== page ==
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Structural transformation of layered double hydroxides: An in situ TEM analysis

: Hobbs, Christopher; Jaskaniec, Sonia; McCarthy, Eoin K.; Downing, Clive; Opelt, Konrad; Güth, Konrad; Shmeliov, Aleksey; Mourad, Maurice C.D.; Mandel, Karl; Nicolosi, Valeria

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npj 2D materials and applications 2 (2018), Art. 4, 10 S.
ISSN: 2397-7132
Zeitschriftenaufsatz, Elektronische Publikation
Fraunhofer ISC ()
Fraunhofer IWKS ()
Katalysator; Flammschutzmittel; Transmissionselektronenmikroskopie (TEM)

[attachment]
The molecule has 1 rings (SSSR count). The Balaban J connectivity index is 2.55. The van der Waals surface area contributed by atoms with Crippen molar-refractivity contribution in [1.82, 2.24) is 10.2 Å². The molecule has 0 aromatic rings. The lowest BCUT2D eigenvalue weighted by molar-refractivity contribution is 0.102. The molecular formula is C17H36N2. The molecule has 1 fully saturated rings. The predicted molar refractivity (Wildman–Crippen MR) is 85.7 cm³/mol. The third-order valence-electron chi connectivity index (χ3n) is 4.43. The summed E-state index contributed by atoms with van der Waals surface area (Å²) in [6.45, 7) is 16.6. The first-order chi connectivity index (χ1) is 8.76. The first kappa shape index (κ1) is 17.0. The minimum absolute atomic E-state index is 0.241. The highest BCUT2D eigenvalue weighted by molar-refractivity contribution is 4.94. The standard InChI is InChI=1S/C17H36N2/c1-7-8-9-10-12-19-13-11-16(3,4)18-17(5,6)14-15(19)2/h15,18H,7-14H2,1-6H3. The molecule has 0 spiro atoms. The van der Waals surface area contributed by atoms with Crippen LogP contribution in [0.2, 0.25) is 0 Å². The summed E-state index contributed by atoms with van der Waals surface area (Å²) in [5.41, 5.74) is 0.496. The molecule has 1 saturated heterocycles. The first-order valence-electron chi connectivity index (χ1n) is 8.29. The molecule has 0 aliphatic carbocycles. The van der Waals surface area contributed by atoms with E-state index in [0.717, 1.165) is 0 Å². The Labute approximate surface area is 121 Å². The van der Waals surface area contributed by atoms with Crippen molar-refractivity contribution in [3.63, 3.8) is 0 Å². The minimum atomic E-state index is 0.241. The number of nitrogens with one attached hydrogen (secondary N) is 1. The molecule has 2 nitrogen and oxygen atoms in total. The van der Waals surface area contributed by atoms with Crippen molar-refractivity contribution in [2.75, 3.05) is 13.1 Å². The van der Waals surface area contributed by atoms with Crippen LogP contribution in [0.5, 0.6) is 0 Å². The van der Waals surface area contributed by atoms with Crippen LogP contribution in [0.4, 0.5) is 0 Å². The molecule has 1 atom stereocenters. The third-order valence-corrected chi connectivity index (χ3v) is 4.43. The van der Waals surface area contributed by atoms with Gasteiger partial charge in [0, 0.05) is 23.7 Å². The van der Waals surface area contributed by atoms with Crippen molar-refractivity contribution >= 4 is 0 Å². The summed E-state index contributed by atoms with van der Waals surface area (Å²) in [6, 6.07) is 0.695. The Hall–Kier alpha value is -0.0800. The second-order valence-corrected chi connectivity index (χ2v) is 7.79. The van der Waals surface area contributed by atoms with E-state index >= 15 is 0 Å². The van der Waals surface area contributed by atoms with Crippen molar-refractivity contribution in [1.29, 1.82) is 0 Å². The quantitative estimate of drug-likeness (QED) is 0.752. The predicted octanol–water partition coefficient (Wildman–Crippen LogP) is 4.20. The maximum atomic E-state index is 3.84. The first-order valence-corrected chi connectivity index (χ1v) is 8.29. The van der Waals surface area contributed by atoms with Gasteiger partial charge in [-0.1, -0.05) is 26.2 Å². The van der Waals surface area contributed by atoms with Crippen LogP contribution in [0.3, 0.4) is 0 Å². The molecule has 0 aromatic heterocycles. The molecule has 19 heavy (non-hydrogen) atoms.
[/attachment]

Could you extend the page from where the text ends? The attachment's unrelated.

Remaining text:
A comprehensive nanoscale understanding of layered double hydroxide (LDH) thermal evolution is critical for their current and future applications as catalysts, flame retardants and oxygen evolution performers. In this report, we applied in situ transmission electron microscopy (TEM) to extensively characterise the thermal progressions of nickel-iron containing (Ni-Fe) LDH nanomaterials. The combinative approach of TEM and selected area electron diffraction (SAED) yielded both a morphological and crystallographic understanding of such processes. As the Ni-Fe LDH nanomaterials are heated in situ, an amorphization occurred at 250 °C, followed by a transition to a heterogeneous structure of NiO particles embedded throughout a NiFe2O4 matrix at 850 °C, confirmed by high-resolution TEM and scanning TEM. Further electron microscopy characterisation methodologies of energy-filtered TEM were utilised to directly observe these mechanistic behaviours in real time, showing an evolution and nucleation to an array of spherical NiO nanoparticles on the platelet surfaces. The versatility of this characterisation approach was verified by the analogous behaviours of Ni-Fe LDH materials heated ex situ as well as parallel in situ TEM and SAED comparisons to that of an akin magnesium-aluminium containing (Mg-Al) LDH structure. The in situ TEM work hereby discussed allows for a state-of-the-art understanding of the Ni-Fe material thermal evolution. This is an important first, which reveals pivotal information, especially when considering LDH applications as catalysts and flame retardants.